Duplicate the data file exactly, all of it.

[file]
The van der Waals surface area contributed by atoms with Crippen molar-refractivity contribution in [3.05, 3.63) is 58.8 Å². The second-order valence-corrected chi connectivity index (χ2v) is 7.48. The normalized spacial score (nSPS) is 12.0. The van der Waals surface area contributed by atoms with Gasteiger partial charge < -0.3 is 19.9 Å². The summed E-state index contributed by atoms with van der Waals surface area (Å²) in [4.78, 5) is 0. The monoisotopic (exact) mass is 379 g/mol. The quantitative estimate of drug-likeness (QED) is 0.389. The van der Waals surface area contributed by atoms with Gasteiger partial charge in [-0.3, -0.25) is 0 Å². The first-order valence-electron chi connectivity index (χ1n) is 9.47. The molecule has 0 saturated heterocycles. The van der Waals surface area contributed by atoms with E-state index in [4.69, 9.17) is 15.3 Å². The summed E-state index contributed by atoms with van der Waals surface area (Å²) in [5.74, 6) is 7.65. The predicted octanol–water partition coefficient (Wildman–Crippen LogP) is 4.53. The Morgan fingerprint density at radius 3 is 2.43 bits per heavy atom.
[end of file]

The van der Waals surface area contributed by atoms with Crippen molar-refractivity contribution in [3.05, 3.63) is 58.8 Å². The second-order valence-corrected chi connectivity index (χ2v) is 7.48. The normalized spacial score (nSPS) is 12.0. The van der Waals surface area contributed by atoms with Gasteiger partial charge < -0.3 is 19.9 Å². The summed E-state index contributed by atoms with van der Waals surface area (Å²) in [4.78, 5) is 0. The monoisotopic (exact) mass is 379 g/mol. The quantitative estimate of drug-likeness (QED) is 0.389. The van der Waals surface area contributed by atoms with Gasteiger partial charge in [-0.3, -0.25) is 0 Å². The first-order valence-electron chi connectivity index (χ1n) is 9.47. The molecule has 0 saturated heterocycles. The van der Waals surface area contributed by atoms with E-state index in [4.69, 9.17) is 15.3 Å². The summed E-state index contributed by atoms with van der Waals surface area (Å²) in [5.74, 6) is 7.65. The predicted octanol–water partition coefficient (Wildman–Crippen LogP) is 4.53. The Morgan fingerprint density at radius 3 is 2.43 bits per heavy atom.